Cancer Control Research5R03CA103485-02
Burkhalter, John E.
INTENTION TO QUIT SMOKING AMONG LGBT SMOKERS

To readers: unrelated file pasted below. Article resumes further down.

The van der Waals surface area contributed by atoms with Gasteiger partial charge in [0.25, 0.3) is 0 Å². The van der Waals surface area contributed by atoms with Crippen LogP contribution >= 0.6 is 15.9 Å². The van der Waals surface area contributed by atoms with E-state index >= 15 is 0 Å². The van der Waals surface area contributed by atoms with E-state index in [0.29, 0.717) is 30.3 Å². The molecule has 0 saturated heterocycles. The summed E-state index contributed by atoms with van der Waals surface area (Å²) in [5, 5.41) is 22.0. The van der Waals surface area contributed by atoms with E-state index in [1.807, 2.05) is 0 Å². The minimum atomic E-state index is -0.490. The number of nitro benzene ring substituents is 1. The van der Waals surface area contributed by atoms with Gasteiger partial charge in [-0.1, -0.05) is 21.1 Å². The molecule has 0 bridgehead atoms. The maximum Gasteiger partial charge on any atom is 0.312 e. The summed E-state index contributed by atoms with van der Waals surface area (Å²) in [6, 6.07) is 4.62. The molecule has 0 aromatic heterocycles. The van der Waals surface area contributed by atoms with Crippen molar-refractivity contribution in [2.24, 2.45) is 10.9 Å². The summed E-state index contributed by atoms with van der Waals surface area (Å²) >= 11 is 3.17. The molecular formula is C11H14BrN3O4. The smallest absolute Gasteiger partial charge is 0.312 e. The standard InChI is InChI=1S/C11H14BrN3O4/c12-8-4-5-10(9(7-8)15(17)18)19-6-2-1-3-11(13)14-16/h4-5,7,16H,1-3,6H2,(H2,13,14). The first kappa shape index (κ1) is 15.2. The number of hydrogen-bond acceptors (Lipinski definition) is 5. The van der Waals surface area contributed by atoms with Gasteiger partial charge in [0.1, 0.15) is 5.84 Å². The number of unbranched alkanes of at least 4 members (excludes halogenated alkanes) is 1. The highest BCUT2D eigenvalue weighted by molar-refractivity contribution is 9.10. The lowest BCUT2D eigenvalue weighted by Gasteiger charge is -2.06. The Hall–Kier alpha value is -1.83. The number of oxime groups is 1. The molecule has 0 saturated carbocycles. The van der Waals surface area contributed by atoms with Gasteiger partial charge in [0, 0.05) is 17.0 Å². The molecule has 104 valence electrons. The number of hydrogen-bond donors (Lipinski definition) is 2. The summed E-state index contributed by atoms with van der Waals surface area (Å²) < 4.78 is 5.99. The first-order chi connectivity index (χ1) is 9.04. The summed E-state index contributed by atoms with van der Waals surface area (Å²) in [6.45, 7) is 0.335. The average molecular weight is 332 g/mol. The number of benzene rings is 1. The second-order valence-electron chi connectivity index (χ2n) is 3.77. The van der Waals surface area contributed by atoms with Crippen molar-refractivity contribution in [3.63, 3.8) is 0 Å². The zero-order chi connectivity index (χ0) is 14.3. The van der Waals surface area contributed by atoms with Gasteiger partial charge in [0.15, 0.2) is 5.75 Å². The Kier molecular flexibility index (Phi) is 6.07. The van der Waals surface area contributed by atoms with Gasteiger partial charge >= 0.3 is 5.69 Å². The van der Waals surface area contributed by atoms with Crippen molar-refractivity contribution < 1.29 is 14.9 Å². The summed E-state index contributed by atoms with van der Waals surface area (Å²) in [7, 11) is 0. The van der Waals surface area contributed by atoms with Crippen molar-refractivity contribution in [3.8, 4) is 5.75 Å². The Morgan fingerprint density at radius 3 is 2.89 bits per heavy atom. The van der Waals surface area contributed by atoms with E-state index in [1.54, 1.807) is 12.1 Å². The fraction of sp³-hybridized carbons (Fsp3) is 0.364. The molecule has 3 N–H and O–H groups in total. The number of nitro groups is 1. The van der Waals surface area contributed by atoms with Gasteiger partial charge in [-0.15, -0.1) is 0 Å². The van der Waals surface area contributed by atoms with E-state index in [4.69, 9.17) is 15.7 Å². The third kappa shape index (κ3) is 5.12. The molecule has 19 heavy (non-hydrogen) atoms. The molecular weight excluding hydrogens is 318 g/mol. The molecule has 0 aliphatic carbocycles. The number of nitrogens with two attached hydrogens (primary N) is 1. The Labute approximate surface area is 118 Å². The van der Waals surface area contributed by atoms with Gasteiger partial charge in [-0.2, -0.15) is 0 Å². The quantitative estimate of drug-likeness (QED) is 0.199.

DESCRIPTION (provided by applicant): One of Healthy People 2010's (USDHHS, 2000) overarching health priorities includes eliminating health disparities among segments of the population, including disparities related to sexual orientation. Lesbians, gay men, bisexuals, and transgender persons comprise a sexual orientation and gender identity minority known collectively as the LGBT community, or LGBT persons. Evidence strongly suggests that smoking prevalence is greater among lesbian, gay, and bisexual persons when compared to the general population. Smoking prevalence estimates are not available for transgender persons, but they share characteristics associated with higher smoking prevalence in the general population--lower socioeconomic status, high rates of depression, and high prevalence of substance abuse. High rates of smoking and the concentration of other health behaviors associated with greater cancer risk suggest that LGBT persons are at increased risk for certain cancers. The role of social-cognitive variables in understanding smoking, motivation to quit, and cessation is well-described for the general population and many special populations, but similar data are lacking for LGBT persons. Given the higher prevalence of smoking and the stigmatized social status of LGBT persons, it is likely that unique social-cognitive and contextual factors exist that are important in understanding their motivation to quit smoking and smoking patterns. Guided by the Theory of Planned Behavior and using qualitative interview and quantitative methodologies, this study will explore attitudes about quitting smoking, subjective norms (perceived social norms) for quitting, perceived behavioral control (self-efficacy) regarding quitting, and behavioral intention to quit among LGBT persons. In addition to theory-driven constructs, potentially important, LGBT-culture specific variables will be examined for their additive contribution to the variance in intention to quit smoking. Further, we will determine LGBT persons' preferences for delivery, format and provider characteristics in designing future smoking cessation interventions. If effective smoking cessation interventions are to be developed to address high smoking rates in the LGBT community, then culturally specific smoking cessation interventions should be informed by theory-driven research that supports targeting LGBT-specific factors, as well as those of general import, that are amenable to change. This application represents the beginning step toward developing a cancer control and prevention research program targeted to the LGBT community that has as its starting point a focus on tobacco control and prevention.